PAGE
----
'Summer of their lives': Canada leaves Little League World Series with no regrets
Puerto Rico ends Canada’s magical baseball run in Williamsport
WILLIAMSPORT, Pa. — The Canadian Little League team that could from Whalley, B.C. ran out of big pitches and timely hits against Puerto Rico Wednesday afternoon at Volunteer Stadium, losing 9-4 and ending what's been a remarkable run for the boys from British Columbia.
It was an emotional and somewhat disappointing ending for a team that quickly became fan favourites for their great baseball and constant displays of sportsmanship.
Fittingly, after the teams shook hands at the end of the game, the 13 Canadian boys ran in front of the Puerto Rican fans, took their hats off and tipped their caps. Their parents were next, as they raced to the other side of the diamond and tipped their hats once again. Their final act was heading back to the infield to scoop up some dirt — walking away from a ballpark with a fist full of sand that will hold memories for a lifetime.
"We told the boys at the beginning of the summer this could be the summer of their lives," head coach Mike Marino said after the game.
"I think it's lived up to that and they all believe it's been the summer of their lives. I'll be honest, I don't think I've had a better summer in my life."
Watch highlights of Canada's final game at the LLWS:
Many were calling the Canadians the underdogs heading into the elimination game on Wednesday — the team didn't believe it, with their confidence bolstered by a stunning win over Mexico just two days earlier. Over the first few innings, it looked as though the Canadians might just find a way to win after all.
It was 2-1 Canada heading into the third inning. That's when Puerto Rico's power started to show. They rallied to score four in the top half of the inning.
Canada never quit though. In fact, the Whalley boys cut the Puerto Rico lead to 5-4 after Dio Gama ripped a double to the wall with the bases loaded in the bottom half of the third.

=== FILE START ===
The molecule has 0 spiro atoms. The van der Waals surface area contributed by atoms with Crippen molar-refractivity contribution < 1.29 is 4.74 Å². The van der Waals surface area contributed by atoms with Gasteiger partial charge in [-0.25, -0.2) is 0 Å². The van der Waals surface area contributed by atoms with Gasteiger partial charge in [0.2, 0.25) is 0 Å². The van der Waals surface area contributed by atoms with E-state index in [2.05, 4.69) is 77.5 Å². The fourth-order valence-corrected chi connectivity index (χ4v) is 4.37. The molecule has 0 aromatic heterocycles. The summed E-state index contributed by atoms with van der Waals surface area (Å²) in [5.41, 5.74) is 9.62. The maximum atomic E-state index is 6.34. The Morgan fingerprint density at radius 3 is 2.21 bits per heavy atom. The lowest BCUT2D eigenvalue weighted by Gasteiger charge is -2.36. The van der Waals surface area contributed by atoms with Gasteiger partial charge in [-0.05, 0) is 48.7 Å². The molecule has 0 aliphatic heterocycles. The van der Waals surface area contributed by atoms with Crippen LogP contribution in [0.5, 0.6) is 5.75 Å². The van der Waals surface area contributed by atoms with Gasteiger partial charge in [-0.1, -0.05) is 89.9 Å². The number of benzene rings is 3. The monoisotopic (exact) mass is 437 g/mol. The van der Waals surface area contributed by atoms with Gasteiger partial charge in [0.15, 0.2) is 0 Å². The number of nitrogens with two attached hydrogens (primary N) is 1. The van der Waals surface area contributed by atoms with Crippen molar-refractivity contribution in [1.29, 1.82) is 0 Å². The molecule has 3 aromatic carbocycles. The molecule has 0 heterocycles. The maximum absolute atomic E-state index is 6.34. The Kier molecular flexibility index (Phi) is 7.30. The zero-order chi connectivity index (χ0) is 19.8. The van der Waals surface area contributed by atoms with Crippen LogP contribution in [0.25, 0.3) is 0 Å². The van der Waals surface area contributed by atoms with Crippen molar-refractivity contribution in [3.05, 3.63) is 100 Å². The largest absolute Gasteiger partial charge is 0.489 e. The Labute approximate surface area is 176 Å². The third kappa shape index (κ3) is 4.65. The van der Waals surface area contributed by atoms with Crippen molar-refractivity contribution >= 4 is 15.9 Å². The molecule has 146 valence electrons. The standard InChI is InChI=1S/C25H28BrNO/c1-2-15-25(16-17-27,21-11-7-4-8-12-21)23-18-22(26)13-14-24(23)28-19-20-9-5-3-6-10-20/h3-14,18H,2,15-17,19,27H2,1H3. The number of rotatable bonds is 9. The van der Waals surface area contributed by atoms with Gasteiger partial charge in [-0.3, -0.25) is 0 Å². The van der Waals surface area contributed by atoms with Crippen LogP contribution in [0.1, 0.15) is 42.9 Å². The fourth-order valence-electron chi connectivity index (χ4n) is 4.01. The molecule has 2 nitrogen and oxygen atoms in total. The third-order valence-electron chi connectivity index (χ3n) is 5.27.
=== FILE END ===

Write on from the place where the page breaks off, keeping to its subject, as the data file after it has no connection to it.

That was as close as Canada would get, with the Caribbean Region representatives adding two more runs in the fourth to increase their lead to 7-4. They never looked back.
Marino says he'll be thinking about the game for a long time and took some of the blame for the aggressive base-running which resulted in a Canadian runner being thrown out at the plate.
"I'm sure when I go back and think about it there will be a ton of moments I'll remember but right now it's tough because we really thought we could win that game," Marino said.
Thrilling victories along the way
For as disappointed as the team is right now, the Canadians will always have two thrilling games to look back upon and remember fondly.
In their second game of the tournament, in a must-win situation against Spain, Whalley was able to capture a heart-stopping 2-1 victory. In a game that lasted three hours and 20 minutes and went 10 innings, Joey Marino, the coach's son, hit a walk-off single up the middle.
It sent the team and parents into a frenzy. Mike Marino said he had tears in his eyes watching his son score the winning RBI.
And nobody will ever forget Canada's stunning 6-4 victory over Mexico to also avoid elimination. With the bases loaded and two out, and the Canadians clinging to a two-run lead, pitcher Nate Colina made a sensational scooping catch to save the game.
The team once again bolted out of the dugout and piled onto one another in the infield. The thrilling victories shined a spotlight on the Canadian team and highlighted the magic of the Little League World Series.
Watch highlights of Canada's win over Spain:
Above all, what the coaches, players and parents say about the Whalley Little Leaguers is that they're a family. They spent more than a month on the road together as they competed through their provincial playdowns, the national championship and the Little League World Series.
The parents of the team stressed to their sons to always maintain grace and poise in victory and defeat — that was evident throughout, including a tip of the cap to a Mexican opponent by pitcher Zaeden Pleasants after he hit a home run off of him.
The story of Dio Gama perhaps best of all highlights the story of Whalley. It didn't look as though the 13-year-old would be able to wear the Canadian jersey at the World Series because of immigration issues. But parents, coaches and many more rallied behind Dio and his family prompting Canada's Minister of Immigration to grant him a temporary visitor permit to play.
Against the odds, Dio Gama walked out onto the field and played for Canada.
The Canadian underdogs played their hearts out and did their country proud.